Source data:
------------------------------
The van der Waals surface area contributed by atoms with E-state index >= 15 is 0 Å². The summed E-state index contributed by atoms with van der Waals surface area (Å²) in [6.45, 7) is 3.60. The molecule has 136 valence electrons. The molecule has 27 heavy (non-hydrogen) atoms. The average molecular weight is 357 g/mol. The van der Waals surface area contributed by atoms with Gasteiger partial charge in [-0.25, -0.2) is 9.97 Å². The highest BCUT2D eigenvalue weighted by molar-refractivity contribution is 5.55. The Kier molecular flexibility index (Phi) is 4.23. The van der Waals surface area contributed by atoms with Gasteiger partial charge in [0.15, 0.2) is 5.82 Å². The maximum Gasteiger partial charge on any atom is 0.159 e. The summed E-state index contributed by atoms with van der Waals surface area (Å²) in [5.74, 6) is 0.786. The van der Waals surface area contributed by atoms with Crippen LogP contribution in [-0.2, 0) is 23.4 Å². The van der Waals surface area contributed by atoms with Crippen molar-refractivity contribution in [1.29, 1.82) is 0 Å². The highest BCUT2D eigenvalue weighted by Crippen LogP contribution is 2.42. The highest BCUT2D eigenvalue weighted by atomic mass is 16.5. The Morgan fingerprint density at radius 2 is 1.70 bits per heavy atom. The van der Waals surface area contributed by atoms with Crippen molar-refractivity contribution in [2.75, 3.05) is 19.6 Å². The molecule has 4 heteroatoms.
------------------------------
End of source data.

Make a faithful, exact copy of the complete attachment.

The van der Waals surface area contributed by atoms with E-state index >= 15 is 0 Å². The summed E-state index contributed by atoms with van der Waals surface area (Å²) in [6.45, 7) is 3.60. The molecule has 136 valence electrons. The molecule has 27 heavy (non-hydrogen) atoms. The average molecular weight is 357 g/mol. The van der Waals surface area contributed by atoms with Gasteiger partial charge in [-0.25, -0.2) is 9.97 Å². The highest BCUT2D eigenvalue weighted by molar-refractivity contribution is 5.55. The Kier molecular flexibility index (Phi) is 4.23. The van der Waals surface area contributed by atoms with Gasteiger partial charge in [0.15, 0.2) is 5.82 Å². The maximum Gasteiger partial charge on any atom is 0.159 e. The summed E-state index contributed by atoms with van der Waals surface area (Å²) in [5.74, 6) is 0.786. The van der Waals surface area contributed by atoms with Crippen LogP contribution in [-0.2, 0) is 23.4 Å². The van der Waals surface area contributed by atoms with Crippen molar-refractivity contribution in [1.29, 1.82) is 0 Å². The highest BCUT2D eigenvalue weighted by Crippen LogP contribution is 2.42. The highest BCUT2D eigenvalue weighted by atomic mass is 16.5. The Morgan fingerprint density at radius 2 is 1.70 bits per heavy atom. The van der Waals surface area contributed by atoms with Crippen molar-refractivity contribution in [2.75, 3.05) is 19.6 Å². The molecule has 4 heteroatoms.